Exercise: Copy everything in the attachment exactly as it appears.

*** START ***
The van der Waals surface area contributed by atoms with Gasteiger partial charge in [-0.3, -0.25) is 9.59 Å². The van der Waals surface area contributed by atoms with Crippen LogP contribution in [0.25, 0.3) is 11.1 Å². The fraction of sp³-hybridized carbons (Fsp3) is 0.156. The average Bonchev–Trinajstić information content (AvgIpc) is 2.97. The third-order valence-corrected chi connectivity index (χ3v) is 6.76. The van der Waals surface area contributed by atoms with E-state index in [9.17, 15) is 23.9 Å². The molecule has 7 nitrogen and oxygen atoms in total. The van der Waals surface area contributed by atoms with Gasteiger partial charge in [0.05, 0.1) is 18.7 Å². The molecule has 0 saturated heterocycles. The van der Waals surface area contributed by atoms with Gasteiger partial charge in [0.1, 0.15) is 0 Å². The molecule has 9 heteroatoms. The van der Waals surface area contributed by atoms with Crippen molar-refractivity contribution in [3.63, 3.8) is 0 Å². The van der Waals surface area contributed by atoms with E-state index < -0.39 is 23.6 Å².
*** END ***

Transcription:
The van der Waals surface area contributed by atoms with Gasteiger partial charge in [-0.3, -0.25) is 9.59 Å². The van der Waals surface area contributed by atoms with Crippen LogP contribution in [0.25, 0.3) is 11.1 Å². The fraction of sp³-hybridized carbons (Fsp3) is 0.156. The average Bonchev–Trinajstić information content (AvgIpc) is 2.97. The third-order valence-corrected chi connectivity index (χ3v) is 6.76. The van der Waals surface area contributed by atoms with E-state index in [9.17, 15) is 23.9 Å². The molecule has 7 nitrogen and oxygen atoms in total. The van der Waals surface area contributed by atoms with Gasteiger partial charge in [0.05, 0.1) is 18.7 Å². The molecule has 0 saturated heterocycles. The van der Waals surface area contributed by atoms with Gasteiger partial charge in [0.1, 0.15) is 0 Å². The molecule has 9 heteroatoms. The van der Waals surface area contributed by atoms with Crippen molar-refractivity contribution in [3.63, 3.8) is 0 Å². The van der Waals surface area contributed by atoms with E-state index < -0.39 is 23.6 Å².